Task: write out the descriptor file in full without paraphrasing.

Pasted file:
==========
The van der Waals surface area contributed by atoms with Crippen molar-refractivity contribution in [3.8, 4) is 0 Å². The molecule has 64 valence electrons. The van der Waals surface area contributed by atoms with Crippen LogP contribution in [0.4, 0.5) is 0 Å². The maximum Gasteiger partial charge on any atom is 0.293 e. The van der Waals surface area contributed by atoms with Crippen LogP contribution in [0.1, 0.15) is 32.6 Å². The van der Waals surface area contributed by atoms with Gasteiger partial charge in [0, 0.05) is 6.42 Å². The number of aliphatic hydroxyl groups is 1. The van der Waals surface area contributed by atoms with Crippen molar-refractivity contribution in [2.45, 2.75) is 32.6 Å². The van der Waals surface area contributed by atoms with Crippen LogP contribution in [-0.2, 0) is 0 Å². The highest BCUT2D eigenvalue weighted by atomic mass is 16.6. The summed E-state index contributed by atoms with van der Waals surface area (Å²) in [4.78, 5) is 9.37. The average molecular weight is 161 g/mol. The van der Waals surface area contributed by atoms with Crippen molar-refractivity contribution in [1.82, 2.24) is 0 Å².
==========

The van der Waals surface area contributed by atoms with Crippen molar-refractivity contribution in [3.8, 4) is 0 Å². The molecule has 64 valence electrons. The van der Waals surface area contributed by atoms with Crippen LogP contribution in [0.4, 0.5) is 0 Å². The maximum Gasteiger partial charge on any atom is 0.293 e. The van der Waals surface area contributed by atoms with Crippen LogP contribution in [0.1, 0.15) is 32.6 Å². The van der Waals surface area contributed by atoms with Gasteiger partial charge in [0, 0.05) is 6.42 Å². The number of aliphatic hydroxyl groups is 1. The van der Waals surface area contributed by atoms with Crippen molar-refractivity contribution in [2.45, 2.75) is 32.6 Å². The van der Waals surface area contributed by atoms with Crippen LogP contribution in [-0.2, 0) is 0 Å². The highest BCUT2D eigenvalue weighted by atomic mass is 16.6. The summed E-state index contributed by atoms with van der Waals surface area (Å²) in [4.78, 5) is 9.37. The average molecular weight is 161 g/mol. The van der Waals surface area contributed by atoms with Crippen molar-refractivity contribution in [1.82, 2.24) is 0 Å².